Saturday was the day that Phil, the Australian co-ordinator, and Terry, the in-country co-ordinator, were meant to arrive in our little slice of Pentecost. We got a text saying they were coming on Sunday, giving us a free day.
I discovered the name for the eight shaped donuts is “gateau”, just like French cake. We helped make 47 of them for breakfast and as a result didn't eat until after 10 because it takes a while to cook them all. I ate two without blinking. The rest of the morning was spent lazing around and reading. Kesia, my sister in year 3, came to collect me to go to the garden. We left Courtney sleeping off a headache and I grabbed my bush knife. In case you haven’t guessed, I love my bush knife.
Turned out I was going to the garden with my family, the ones that are not Courtney’s. Kay dropped me off at my family’s garden. I hadn’t seen a great deal of my family. I taught two of my siblings, Hensley and Firenze, but they live down at Wosak village and my Daddy is a francophone so I had to learn Bislama. My baby sister, Nikki, was not at all impressed with me and spent a lot of time crying. Weird, white girls, I know right. By the end of the day, she was better but I still didn't get a cuddle.
I spent that afternoon with them, eating sugar cane and answering questions before lunch. They had a lot of questions about family and Australia. Daddy is very talkative, Mammy would help when we got stuck with the language. We had banana laplap for lunch with island cabbage. Island cabbage will never be on my list of favourites, but I ate all of it and most of my laplap. I also had pawpaw which I was truly in love with. Firenze, who is in class one for the first time, and I ended up sitting outside while Mammy roasted taro in the garden hut, baby Nikki did not want to join us.
On the grand tour of the garden, I quickly discovered that they grow just about everything. Sugarcane, kava, banana, manioc, yam, taro, kumala, pawpaw, island cabbage and coconut. I planted a banana tree which I was assured would grow big and strong. I also helped Mammy pick island cabbage and wrap it into the packages to be carried back. I didn’t carry the cabbage but I did carry a piece of sugarcane longer than I was tall all the way back to Level and I didn’t fall over once. Mammy informed me that she was going to teach me to weave. They were going to make a proper island girl out of me.
Daddy came to visit a little later and gave me a tin of corned meat, meat blo taro. This was after I had showered, so I was clean and wearing different clothes. He thought I was Courtney because I washing clothes like she had been when he walked past earlier. We both laughed when we established that I was in fact the daughter he was looking for.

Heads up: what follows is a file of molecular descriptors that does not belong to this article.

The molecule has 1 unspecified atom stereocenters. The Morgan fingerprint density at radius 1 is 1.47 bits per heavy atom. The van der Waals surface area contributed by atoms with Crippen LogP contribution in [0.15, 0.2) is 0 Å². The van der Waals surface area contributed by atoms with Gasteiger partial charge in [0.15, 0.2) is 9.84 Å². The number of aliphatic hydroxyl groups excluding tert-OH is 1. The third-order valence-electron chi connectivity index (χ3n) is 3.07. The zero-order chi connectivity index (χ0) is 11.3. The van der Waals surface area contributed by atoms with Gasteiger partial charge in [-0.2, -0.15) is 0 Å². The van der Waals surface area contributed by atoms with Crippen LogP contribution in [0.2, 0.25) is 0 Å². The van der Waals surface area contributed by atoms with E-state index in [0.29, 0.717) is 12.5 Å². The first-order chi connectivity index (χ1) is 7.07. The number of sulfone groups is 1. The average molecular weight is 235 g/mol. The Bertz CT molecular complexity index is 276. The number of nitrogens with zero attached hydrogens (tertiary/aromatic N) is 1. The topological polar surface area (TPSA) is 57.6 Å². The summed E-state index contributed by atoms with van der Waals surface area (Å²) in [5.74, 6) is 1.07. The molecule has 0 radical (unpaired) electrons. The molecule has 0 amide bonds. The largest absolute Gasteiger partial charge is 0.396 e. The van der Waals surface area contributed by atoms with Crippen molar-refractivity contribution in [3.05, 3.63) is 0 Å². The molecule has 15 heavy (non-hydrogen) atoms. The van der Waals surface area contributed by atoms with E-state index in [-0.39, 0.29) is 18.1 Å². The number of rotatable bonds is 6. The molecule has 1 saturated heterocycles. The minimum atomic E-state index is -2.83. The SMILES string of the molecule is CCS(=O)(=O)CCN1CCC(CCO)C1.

This is the time that I had discovered that there was a rat eating my sandals. Turns out that leather sandals are a tasty snack for the rats who lived in our house. I had to keep finding new hiding places for my shoes because everywhere I thought up seemed to not be as rat proof as I thought. I didn’t wear my sandals for the most part anyway. My thongs broke in Mangaliliu and it took a lot to explain why I didn’t wear shoes, so I needed my sandals to stay in one piece for when I did need some form of protection.
Sunday dawned on us with excitement in the air and pig on our breakfast plates. We didn’t go to church because no one really knew when Terry and Phil would be arriving, instead we stayed on station and made banana pie. It amused everyone passing by as we were still fairly hopeless at making fires. My Mammy came past and gave us a hand with that. She also gave us taro and kumala. A lot of the local kids came with her and were intrigued by our cooking. The best part was baby Nikki holding my hand twice!
Terry and Phil arrived in style as Courtney and I were drinking tea. They were walked to the school from just outside the station, surrounded by a group of the men who were singing before they were presented with flowers and baskets. Many speeches were given by board members, Phil and Terry, Dad and a letter from a previous volunteer, Nikki, was read out. The year 1/2s sung the choruses very quietly but word perfect. We were all given morning tea and we presented Phil and Terry with the banana pie, topped with Nutella. Everyone laughed at the pie, not because it was funny but because they were proud of us and impressed that we had tried something like that. Phil was amazed we still had Nutella.
Lunch had the two of us eating out of banana leaves and not being treated as guests anymore, we sat with the women and kids after a bit of talking with the men. The mixing of the cultures was a bit funny. Shortly after lunch Phil and Terry had to leave and life returned to relative normal. The afternoon was spent painting nails, playing ukulele, painting Courtney’s ukulele and writing out the words to Christian songs we could remember so we could teach them to the kids.
That evening all of our sisters started getting sick with coughs and shivers. They had been fine while the entire village system was about but they ended up falling asleep in the kitchen, poor things. It was a busy weekend for everyone so maybe they were just worn out, the kids were often sick though. Didn’t seem to stop them enjoying themselves for the most part.
Love from Me and My Backpack